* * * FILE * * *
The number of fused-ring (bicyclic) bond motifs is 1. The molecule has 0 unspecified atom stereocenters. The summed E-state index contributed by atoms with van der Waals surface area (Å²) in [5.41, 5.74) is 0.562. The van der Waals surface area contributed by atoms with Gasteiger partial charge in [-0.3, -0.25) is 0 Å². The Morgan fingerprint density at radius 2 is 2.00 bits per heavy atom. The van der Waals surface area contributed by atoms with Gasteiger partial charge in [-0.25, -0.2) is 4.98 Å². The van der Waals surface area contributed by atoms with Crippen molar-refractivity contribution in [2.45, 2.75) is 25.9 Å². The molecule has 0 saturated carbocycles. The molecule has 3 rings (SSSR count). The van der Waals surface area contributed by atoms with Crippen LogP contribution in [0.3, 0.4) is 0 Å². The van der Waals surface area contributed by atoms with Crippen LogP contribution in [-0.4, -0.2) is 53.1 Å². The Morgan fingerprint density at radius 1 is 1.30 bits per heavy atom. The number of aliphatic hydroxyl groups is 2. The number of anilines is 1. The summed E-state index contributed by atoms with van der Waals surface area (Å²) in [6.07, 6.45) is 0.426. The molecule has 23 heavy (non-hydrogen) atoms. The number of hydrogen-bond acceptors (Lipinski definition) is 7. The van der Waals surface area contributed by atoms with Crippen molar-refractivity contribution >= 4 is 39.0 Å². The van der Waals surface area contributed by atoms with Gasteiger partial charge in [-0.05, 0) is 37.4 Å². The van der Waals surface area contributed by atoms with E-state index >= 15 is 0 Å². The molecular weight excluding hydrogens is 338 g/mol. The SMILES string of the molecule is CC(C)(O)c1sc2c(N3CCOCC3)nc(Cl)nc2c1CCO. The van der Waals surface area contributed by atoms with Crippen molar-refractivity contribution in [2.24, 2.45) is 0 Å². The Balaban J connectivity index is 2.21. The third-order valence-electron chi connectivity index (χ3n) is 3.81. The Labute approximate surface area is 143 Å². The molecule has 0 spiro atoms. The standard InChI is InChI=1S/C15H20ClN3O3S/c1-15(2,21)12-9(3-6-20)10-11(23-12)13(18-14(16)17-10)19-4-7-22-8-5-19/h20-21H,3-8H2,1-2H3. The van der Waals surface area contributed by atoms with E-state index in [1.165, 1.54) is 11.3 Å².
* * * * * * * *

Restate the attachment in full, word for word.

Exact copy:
The number of fused-ring (bicyclic) bond motifs is 1. The molecule has 0 unspecified atom stereocenters. The summed E-state index contributed by atoms with van der Waals surface area (Å²) in [5.41, 5.74) is 0.562. The van der Waals surface area contributed by atoms with Gasteiger partial charge in [-0.3, -0.25) is 0 Å². The Morgan fingerprint density at radius 2 is 2.00 bits per heavy atom. The van der Waals surface area contributed by atoms with Gasteiger partial charge in [-0.25, -0.2) is 4.98 Å². The van der Waals surface area contributed by atoms with Crippen molar-refractivity contribution in [2.45, 2.75) is 25.9 Å². The molecule has 0 saturated carbocycles. The molecule has 3 rings (SSSR count). The van der Waals surface area contributed by atoms with Crippen LogP contribution in [0.3, 0.4) is 0 Å². The van der Waals surface area contributed by atoms with Crippen LogP contribution in [-0.4, -0.2) is 53.1 Å². The Morgan fingerprint density at radius 1 is 1.30 bits per heavy atom. The number of aliphatic hydroxyl groups is 2. The number of anilines is 1. The summed E-state index contributed by atoms with van der Waals surface area (Å²) in [6.07, 6.45) is 0.426. The molecule has 23 heavy (non-hydrogen) atoms. The number of hydrogen-bond acceptors (Lipinski definition) is 7. The van der Waals surface area contributed by atoms with Crippen molar-refractivity contribution >= 4 is 39.0 Å². The van der Waals surface area contributed by atoms with Gasteiger partial charge in [-0.05, 0) is 37.4 Å². The van der Waals surface area contributed by atoms with E-state index >= 15 is 0 Å². The molecular weight excluding hydrogens is 338 g/mol. The SMILES string of the molecule is CC(C)(O)c1sc2c(N3CCOCC3)nc(Cl)nc2c1CCO. The van der Waals surface area contributed by atoms with Crippen molar-refractivity contribution in [2.24, 2.45) is 0 Å². The Balaban J connectivity index is 2.21. The third-order valence-electron chi connectivity index (χ3n) is 3.81. The Labute approximate surface area is 143 Å². The molecule has 0 spiro atoms. The standard InChI is InChI=1S/C15H20ClN3O3S/c1-15(2,21)12-9(3-6-20)10-11(23-12)13(18-14(16)17-10)19-4-7-22-8-5-19/h20-21H,3-8H2,1-2H3. The van der Waals surface area contributed by atoms with E-state index in [1.165, 1.54) is 11.3 Å².